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Supply Chain 101: Basic Vocabulary

Posted on February 24, 2009 by Archives

Stepping into the realm of supply chain I knew there would be a learning curve.  The first lesson I learned? Basic Vocabulary.

I was sitting in a meeting when I began to hear words such as: Manufacturer, distributor, wholesaler, supplier, drop-shipper, and end user/consumer. Not only was the conversation over my head, but my experience in customer service did not even lend a helping hand as to the differences between these roles in supply chain.  In addition to recognizing and understanding the roles that each play in the supply chain cycle I also needed to realize that these terms may be different across channels, lucky for me we are a pure play internet retailer, which means for the time being I truly needed to understand supply chain roles in relation to eCommerce.

Working in customer service at PlumberSurplus.com, I knew of manufacturers like Kohler, Delta, Rheem and others that are among our Top Sellers; but I didn’t know what the differences were between a distributor, manufacturer and a wholesaler. What about those that bought American Standard and re-branded it? Are they a manufacturer? Can we buy directly from a manufacturer? What is the difference between a manufacturer and a brand name? I sat through the meeting praying that no one would ask me a question. When I got back to my desk, I quickly went to Google, hoping for a quick synopsis that would allow me to at least understand my notes from the meeting. Surprisingly, I could not find one single post that explained the basic functions, differences or attributes of these supply chain relationships.

So… here you go. My list is not all inclusive, as I am still on that learning curve that I mentioned; hopefully, if you are ever in a similar situation you will be able to at least get the gist of the relationships here.

  • Manufacturer: The word manufacture comes from Latin roots meaning “to make by hand”. A manufacturer turns raw materials into finished goods. Classic American examples include: Ford, General Motors and Boeing.
  • Brand Name: A manufacturer can have more than one brand name. A great example of this is General Mills cereals. General Mills is the manufacturer, while Cheerios, Kix, and Wheaties are the name brands.
  • Manufacturer Representative:  A manufacturer representative is the driving force of sales behind a manufacturer’s product. They can be non-stocking, use consignment or have a buy-sell relationship. If a manufacturer has a manufacturer representative, then the representative is the manufacturers face to the public.
  • Distributor/Wholesaler: Distributors and wholesalers are the middle-men between the manufacturer and consumers. The terms are used synonymously even though there can be a difference. Both buy in bulk, and then re-sale the products in different channels. The main difference is Wholesalers frequently physically assemble, sort and grade goods in large lots, break bulk, repack and redistribute in smaller lots.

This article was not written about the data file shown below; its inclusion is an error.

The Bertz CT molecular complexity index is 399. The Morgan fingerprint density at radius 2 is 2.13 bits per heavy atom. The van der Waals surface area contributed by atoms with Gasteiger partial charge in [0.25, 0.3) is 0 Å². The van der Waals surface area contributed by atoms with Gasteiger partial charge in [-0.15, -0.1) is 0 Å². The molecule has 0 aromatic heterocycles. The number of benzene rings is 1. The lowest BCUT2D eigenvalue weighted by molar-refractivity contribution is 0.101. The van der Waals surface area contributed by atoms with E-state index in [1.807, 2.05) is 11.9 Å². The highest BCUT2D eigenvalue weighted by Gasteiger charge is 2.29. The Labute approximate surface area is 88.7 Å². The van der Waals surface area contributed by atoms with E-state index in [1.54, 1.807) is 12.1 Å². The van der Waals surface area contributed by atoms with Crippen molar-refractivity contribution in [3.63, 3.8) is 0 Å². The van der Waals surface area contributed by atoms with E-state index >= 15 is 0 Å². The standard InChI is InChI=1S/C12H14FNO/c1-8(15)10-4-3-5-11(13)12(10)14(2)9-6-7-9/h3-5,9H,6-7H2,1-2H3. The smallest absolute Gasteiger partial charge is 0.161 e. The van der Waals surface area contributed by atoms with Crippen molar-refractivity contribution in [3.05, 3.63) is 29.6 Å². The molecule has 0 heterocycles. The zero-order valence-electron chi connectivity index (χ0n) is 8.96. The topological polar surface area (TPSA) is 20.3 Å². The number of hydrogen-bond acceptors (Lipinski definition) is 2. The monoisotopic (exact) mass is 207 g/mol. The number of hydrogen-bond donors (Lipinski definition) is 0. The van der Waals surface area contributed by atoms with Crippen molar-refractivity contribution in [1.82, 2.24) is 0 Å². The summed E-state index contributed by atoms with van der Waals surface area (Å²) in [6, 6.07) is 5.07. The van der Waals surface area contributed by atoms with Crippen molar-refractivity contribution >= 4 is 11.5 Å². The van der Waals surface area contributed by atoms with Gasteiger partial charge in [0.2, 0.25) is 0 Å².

• Drop-shipper: A drop-shipper is a type of distributor/wholesaler. A drop shipper will purchase from the manufacturer, and then drop-ship orders directly to consumers from a third party order.
  • Retailer: A retailer is a storefront where consumers can walk in store and physically buy the manufacturers product. Now, with the internet, we have developed e-tailers. An e-tailer is an online storefront that consumers can browse and purchase the manufacturers products over the internet.
  • Supplier: The term supplier can be used for any of the above one-to-one relationships, and some industries refer to suppliers as vendors. If the manufacturer has a representative, then the manufacturer is the representatives’ supplier. Similarly, the manufacturer’s representative that the wholesaler purchases from is the wholesaler’s supplier…and on down the distribution chain.
  • End User/Consumer: Consumers are those who purchase the products from retailers. Shoppers. When you buy a product for your use, you are a consumer…the end user.

These definitions can be applied across mediums, into your realm of business. Now there are exceptions, like with computers and software, but for the most part, you can use this basic vocabulary list in your next meeting, and be sure that everyone is on the same page when you are talking about a new wholesaler relationship that you have acquired that will drop-ship products for you.


 

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